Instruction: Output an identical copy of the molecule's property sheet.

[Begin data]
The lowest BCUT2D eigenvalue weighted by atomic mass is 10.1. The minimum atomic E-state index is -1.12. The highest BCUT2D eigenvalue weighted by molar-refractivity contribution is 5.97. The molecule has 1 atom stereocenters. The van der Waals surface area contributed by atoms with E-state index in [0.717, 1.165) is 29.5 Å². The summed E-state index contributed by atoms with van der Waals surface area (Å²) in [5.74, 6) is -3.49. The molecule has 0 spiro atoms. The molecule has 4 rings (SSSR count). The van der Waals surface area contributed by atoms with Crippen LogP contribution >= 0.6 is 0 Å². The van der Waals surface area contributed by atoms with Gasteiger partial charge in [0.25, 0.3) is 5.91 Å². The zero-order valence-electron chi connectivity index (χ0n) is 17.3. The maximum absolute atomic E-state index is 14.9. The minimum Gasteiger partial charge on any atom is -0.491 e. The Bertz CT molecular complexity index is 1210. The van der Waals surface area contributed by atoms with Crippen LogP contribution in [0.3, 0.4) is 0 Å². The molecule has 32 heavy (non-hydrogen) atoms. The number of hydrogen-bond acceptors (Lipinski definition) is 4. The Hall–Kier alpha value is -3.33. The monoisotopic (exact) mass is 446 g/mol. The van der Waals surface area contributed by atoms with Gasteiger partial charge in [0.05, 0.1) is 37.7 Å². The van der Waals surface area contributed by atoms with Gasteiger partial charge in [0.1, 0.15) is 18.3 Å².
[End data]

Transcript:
The lowest BCUT2D eigenvalue weighted by atomic mass is 10.1. The minimum atomic E-state index is -1.12. The highest BCUT2D eigenvalue weighted by molar-refractivity contribution is 5.97. The molecule has 1 atom stereocenters. The van der Waals surface area contributed by atoms with E-state index in [0.717, 1.165) is 29.5 Å². The summed E-state index contributed by atoms with van der Waals surface area (Å²) in [5.74, 6) is -3.49. The molecule has 0 spiro atoms. The molecule has 4 rings (SSSR count). The van der Waals surface area contributed by atoms with Crippen LogP contribution >= 0.6 is 0 Å². The van der Waals surface area contributed by atoms with Gasteiger partial charge in [0.25, 0.3) is 5.91 Å². The zero-order valence-electron chi connectivity index (χ0n) is 17.3. The maximum absolute atomic E-state index is 14.9. The minimum Gasteiger partial charge on any atom is -0.491 e. The Bertz CT molecular complexity index is 1210. The van der Waals surface area contributed by atoms with Crippen LogP contribution in [0.3, 0.4) is 0 Å². The molecule has 32 heavy (non-hydrogen) atoms. The number of hydrogen-bond acceptors (Lipinski definition) is 4. The Hall–Kier alpha value is -3.33. The monoisotopic (exact) mass is 446 g/mol. The van der Waals surface area contributed by atoms with Gasteiger partial charge in [0.05, 0.1) is 37.7 Å². The van der Waals surface area contributed by atoms with Gasteiger partial charge in [0.1, 0.15) is 18.3 Å².